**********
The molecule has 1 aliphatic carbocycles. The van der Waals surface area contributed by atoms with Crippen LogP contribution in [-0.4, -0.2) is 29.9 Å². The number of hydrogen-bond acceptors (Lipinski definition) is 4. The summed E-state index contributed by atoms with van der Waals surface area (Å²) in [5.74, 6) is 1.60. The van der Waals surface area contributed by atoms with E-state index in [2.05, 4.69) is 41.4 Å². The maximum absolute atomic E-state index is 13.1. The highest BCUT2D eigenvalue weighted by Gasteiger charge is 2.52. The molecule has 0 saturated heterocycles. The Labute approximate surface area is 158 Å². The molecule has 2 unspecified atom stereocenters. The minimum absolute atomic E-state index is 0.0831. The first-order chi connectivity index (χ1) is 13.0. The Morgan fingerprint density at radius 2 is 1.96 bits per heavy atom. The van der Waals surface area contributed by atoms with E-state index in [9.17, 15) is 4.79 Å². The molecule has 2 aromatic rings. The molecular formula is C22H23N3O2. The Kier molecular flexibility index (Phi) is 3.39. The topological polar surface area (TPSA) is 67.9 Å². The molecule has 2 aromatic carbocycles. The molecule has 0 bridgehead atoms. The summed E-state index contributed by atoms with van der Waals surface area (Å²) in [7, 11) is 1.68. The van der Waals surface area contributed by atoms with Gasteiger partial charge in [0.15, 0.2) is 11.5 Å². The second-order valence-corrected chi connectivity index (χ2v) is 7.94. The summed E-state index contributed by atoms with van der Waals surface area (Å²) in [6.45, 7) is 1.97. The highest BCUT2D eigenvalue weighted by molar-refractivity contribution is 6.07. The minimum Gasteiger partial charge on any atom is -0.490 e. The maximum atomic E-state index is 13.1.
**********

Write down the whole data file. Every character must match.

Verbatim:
The molecule has 1 aliphatic carbocycles. The van der Waals surface area contributed by atoms with Crippen LogP contribution in [-0.4, -0.2) is 29.9 Å². The number of hydrogen-bond acceptors (Lipinski definition) is 4. The summed E-state index contributed by atoms with van der Waals surface area (Å²) in [5.74, 6) is 1.60. The van der Waals surface area contributed by atoms with E-state index in [2.05, 4.69) is 41.4 Å². The maximum absolute atomic E-state index is 13.1. The highest BCUT2D eigenvalue weighted by Gasteiger charge is 2.52. The molecule has 0 saturated heterocycles. The Labute approximate surface area is 158 Å². The molecule has 2 unspecified atom stereocenters. The minimum absolute atomic E-state index is 0.0831. The first-order chi connectivity index (χ1) is 13.0. The Morgan fingerprint density at radius 2 is 1.96 bits per heavy atom. The van der Waals surface area contributed by atoms with E-state index in [9.17, 15) is 4.79 Å². The molecule has 2 aromatic rings. The molecular formula is C22H23N3O2. The Kier molecular flexibility index (Phi) is 3.39. The topological polar surface area (TPSA) is 67.9 Å². The molecule has 2 aromatic carbocycles. The molecule has 0 bridgehead atoms. The summed E-state index contributed by atoms with van der Waals surface area (Å²) in [7, 11) is 1.68. The van der Waals surface area contributed by atoms with Gasteiger partial charge in [0.15, 0.2) is 11.5 Å². The second-order valence-corrected chi connectivity index (χ2v) is 7.94. The summed E-state index contributed by atoms with van der Waals surface area (Å²) in [6.45, 7) is 1.97. The highest BCUT2D eigenvalue weighted by molar-refractivity contribution is 6.07. The minimum Gasteiger partial charge on any atom is -0.490 e. The maximum atomic E-state index is 13.1.